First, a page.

Weekly Rate R736.92 R821.34
Monthly Rate R3 193.12 R3 559.10

 

News

Domestic Workers Minimum Wages 2016/17

From the 1st of December 2016, the minimum wages for domestic workers will be increased, are you ready?

What is the minimum wage for domestic workers?

Every year we hear about minimum wages and the yearly increase. Do not be in the dark 2015/2016, let us explain it to you!

Who is covered by the Sectoral Determination for Domestic Workers?

  • Housekeepers
  • Gardeners
  • Nannies
  • Domestic Drivers

They all are covered by the Sectoral Determination for Domestic Workers, except in the event that they fall under a bargaining council or another Sectoral Determination.

An example of where an employee will fall under Sectoral Determination is a gardener at the office or a cleaner at the factory. Read more “Domestic Workers Minimum Wages 2016/17”

Article

Retrenchment?

The importance of preparing your company to downsize

In the current economic climate, it has become increasingly necessary for many companies to start taking a hard look at their operational costs and find ways of maximizing productivity while minimizing expenditure. The fact that labour costs ordinarily constitute the lion’s share of a business’ expenses makes it the first target for penny-pinching managers and often times this will result in a management decision to reduce the workforce as a “quick-fix” to rebalance the books. The problem with this approach, however is that managers fail to grasp the legal complexities of a “Retrenchment” process, or Dismissals for Operational Requirements as it is legally known. Not only are there very specific procedural requirements which a company must adhere to, but there also exists a single major cost implication which could, in many cases make the decision to downsize less attractive to management who are seeking interim short term relief to budgetary pressures. Additionally, failing to prepare for the massive expense of such dismissals may very well turn out to be the final nail in the coffin of small businesses. Sections 189 and 189A of the LRA (Labour Relations Act 66 of 1995 as amended) provide the outlines of the procedure that must be followed and Section 189A(13)(c) allows the Labour Court to reinstate* employees who were dismissed without such procedure. Read more “Retrenchment?”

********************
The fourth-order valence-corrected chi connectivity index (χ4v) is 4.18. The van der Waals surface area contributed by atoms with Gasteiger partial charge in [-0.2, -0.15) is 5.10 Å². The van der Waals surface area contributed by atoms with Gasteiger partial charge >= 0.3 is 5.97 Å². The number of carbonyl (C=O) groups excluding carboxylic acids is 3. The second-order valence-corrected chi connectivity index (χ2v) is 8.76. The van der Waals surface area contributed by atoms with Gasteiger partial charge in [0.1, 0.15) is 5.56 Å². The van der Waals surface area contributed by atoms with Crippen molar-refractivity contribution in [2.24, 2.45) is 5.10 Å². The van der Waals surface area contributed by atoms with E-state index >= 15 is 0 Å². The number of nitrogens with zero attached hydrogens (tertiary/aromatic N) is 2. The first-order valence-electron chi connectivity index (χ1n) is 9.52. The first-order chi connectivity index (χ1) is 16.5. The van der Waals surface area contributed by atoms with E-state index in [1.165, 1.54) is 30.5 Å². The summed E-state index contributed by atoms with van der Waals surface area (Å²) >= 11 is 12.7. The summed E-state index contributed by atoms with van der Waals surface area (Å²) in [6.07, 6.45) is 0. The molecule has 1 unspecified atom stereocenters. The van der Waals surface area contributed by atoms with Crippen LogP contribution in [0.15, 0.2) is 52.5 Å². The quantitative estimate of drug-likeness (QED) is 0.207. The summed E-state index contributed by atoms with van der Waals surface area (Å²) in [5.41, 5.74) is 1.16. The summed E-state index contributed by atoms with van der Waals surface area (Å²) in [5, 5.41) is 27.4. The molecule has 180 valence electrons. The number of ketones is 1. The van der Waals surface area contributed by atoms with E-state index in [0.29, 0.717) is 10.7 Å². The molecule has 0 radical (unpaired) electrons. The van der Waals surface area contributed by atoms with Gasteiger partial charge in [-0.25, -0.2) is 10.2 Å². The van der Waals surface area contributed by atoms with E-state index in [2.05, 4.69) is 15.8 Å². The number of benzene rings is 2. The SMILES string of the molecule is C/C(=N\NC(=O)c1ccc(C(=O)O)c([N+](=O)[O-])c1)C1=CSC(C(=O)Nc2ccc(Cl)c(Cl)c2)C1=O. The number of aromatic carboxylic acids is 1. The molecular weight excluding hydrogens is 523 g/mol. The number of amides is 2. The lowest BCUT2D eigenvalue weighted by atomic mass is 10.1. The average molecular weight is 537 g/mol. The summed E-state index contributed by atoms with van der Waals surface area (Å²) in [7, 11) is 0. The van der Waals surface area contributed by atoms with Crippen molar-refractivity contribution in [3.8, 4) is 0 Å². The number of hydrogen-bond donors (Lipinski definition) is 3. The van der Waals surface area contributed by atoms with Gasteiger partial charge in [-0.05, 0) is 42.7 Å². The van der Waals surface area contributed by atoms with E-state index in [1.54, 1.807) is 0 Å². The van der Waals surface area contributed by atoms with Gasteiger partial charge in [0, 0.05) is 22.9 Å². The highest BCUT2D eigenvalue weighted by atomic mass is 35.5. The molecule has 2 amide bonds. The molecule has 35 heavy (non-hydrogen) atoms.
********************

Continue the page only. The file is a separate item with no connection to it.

Article

Are Fixed Term Contracts Dead

Following the promulgation of The Labour Relations Amendment Act (Act 6 of 2014) on the 1st of January 2015, various changes occurred within the framework of the Labour Relations Act (Act 66 of 1995, as amended). While many of these amendments became effective immediately on the 1st of January, some of the sections only became active on the 1st of April 2015 [Section 198B(8(b)].

Among these latter amendments were the new regulations surrounding Temporary Contracts of Employment. Specifically the new Sections 198B and 198D govern the manner in which these contracts should be dealt with.

The biggest concern for business has been the much publicized limitation of fixed term contracts to a period of only three (3) months [Section 198B(3)] and the manner in which a fixed term contract that has lasted for more than three (3) months would be deemed to be of an indefinite nature (Permanent) [Section 198B(5)].

While the above is true, moreover, that any fixed term contract that was in place at the time of implementation of the above amendment (1 April 2015) would suffer the same fate and be deemed to be indefinite as well, there are certain exemptions that exist, i.e.: Read more “Are Fixed Term Contracts Dead”

News

HR City Challenges Labour Law Amendments

HR City attended the portfolio committee on labour relations to debate and argue against the proposed changes to existing labour legislation as well as the introduction of new laws which would make it even harder for employers in South Africa to conduct business.

As reported by the SABC: Read Article